Five Active Learning Techniques (Ms Marcia Glickman)

My primary objective as a teacher is to teach my students how to educate themselves. My specific pedagogical task as a legal writing instructor is to teach my students how to read, analyse and effectively communicate law. Active learning principles allow me to accomplish both objectives.

Active learning techniques transform the teacher from imparter of knowledge to facilitator/ co-learner and the students into collaborators. Students understand and retain material much more effectively when they participate in the learning process. They learn to question and challenge information presented, develop creative solutions, work collaboratively, communicate their ideas, and effectively critique themselves and others.

Discussed below are five ways to incorporate active learning techniques into your teaching, as well as how I have applied these techniques in my classroom. As part of the legal writing programme, students must transform their legal opinion memorandum, written for their fictitious partner in their fictitious firm, into a letter to the client. The purpose is to demonstrate the necessary change in focus, tone and detail required when writing the same information for a different audience. Before the tutorial that I lead on writing client letters, teams of students draft client letters based on a hypothetical case previously discussed in class. At the tutorial’s start, the groups exchange papers. Each group peer edits another group’s letter and presents the edited versions to their classmates. After the students complete this exercise, each student writes her own client letter based on her legal opinion memorandum. I assess this assignment.

  1. Allow students to learn by doing.
    To draft their client letters effectively, the students synthesise assigned readings with writing and analysis skills learned in different contexts. They utilise this data to determine the necessary structure and style of the letter. Each group also decides what factual and legal information is pertinent to their client and the most effective way to communicate it. I find that the questions asked in class about structure and substance are very detailed, much more so than had I just assigned readings and led a conventional discussion.

  2. Encourage student collaboration.
    The students in each group debate the information to include, the amount of detail necessary and the proper tone to set. If everyone wrote their own letters, they would lose the opportunity to clarify their thoughts and questions through debate and discussion with colleagues.

  3. Provide opportunities for all students to present information.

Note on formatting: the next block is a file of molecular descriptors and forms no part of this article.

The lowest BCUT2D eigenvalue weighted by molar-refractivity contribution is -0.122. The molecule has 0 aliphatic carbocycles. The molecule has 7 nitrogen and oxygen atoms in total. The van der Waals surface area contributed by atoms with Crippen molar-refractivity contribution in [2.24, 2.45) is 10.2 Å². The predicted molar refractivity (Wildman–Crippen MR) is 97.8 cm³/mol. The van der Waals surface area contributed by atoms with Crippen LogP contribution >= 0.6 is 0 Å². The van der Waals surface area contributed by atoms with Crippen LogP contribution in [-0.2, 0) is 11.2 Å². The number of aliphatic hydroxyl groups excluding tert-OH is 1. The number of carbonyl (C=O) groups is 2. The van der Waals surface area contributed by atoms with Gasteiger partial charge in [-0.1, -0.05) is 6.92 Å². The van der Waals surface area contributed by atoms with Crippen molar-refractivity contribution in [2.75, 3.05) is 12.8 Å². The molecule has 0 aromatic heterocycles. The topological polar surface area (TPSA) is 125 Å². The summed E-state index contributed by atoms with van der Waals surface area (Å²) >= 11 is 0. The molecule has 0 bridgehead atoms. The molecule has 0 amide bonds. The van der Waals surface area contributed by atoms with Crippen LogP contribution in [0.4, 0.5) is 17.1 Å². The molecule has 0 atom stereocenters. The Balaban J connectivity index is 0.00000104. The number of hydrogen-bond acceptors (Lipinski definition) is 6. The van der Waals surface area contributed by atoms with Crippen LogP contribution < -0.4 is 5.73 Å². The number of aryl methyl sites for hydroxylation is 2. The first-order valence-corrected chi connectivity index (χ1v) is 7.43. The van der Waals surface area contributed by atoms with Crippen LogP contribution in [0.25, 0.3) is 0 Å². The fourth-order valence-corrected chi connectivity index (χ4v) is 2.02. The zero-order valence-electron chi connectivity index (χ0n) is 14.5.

During the group presentation of the edited work, the teams divide their presentations into three segments. This structure allows students to speak about a familiar topic, thereby alleviating some of their nervousness. All of my students, even the quiet ones, provide good constructive feedback about the other groups’ writing.

  4. Use multiple methods of evaluation.
    Each group presents three successful parts of the paper they have edited and three items that need improvement. The critiqued group explains, discusses and even argues about some of their editors’ comments. I facilitate these discussions, often adding a few comments or asking some additional questions. I interject my own critique of the content to reinforce/clarify the critic group’s message and help the class hone their assessment skills. I also assess and critique the client letters each student writes after this assignment. The students’ own letters reflect the comments made in class. Many avoid the errors in tone and legalese evident in their group’s in-class draft. The letters improve in style and structure too.

  5. Allow students the freedom to experiment with ideas.
    All the ideas above presuppose that the tutorial is a place for exploring ideas and not a place where knowledge only flows from teacher to students. The students must feel comfortable expressing radical, interesting and even wrong ideas. This exercise forces the students to share their ideas with each other and with me, before hearing my opinions. During their editing session and presentations, I raise questions and make comments to guide them through the process.

Active learning techniques create an environment conducive for learning. These techniques allow the teacher to ensure that the students learn both the requisite substantive information and the skills for how to continue to acquire knowledge.

Additional Reading

Jacobson, M.H. Sam. (2001, Summer). ‘A Primer on Learning Styles: Reaching Every Student’. Seattle University Law Review, 139.

Schwartz, Michael Hunter. (2001, Spring). ‘Teaching Law By Design: How Learning Theory and Instructional Design can Inform and Reform Law Teaching’. San Diego Law Review, 347.

Kerper, Janeen. (1998, Spring). ‘Creative Problem Solving vs. the Case Method: A Marvelous Adventure in which Winnie the Pooh Meets Mrs. Palsgraf’. California Western Law Review, 351.

Block, Frank S. (1982, March). ‘The Andragogical Basis of Clinical Legal Education’. Vanderbilt Law Review, 321.

Kearney, Mary Kate. (2001, Fall). ‘Reflections on Good (Law) Teaching’. Law Review of Michigan State University Detroit College of Law, 835.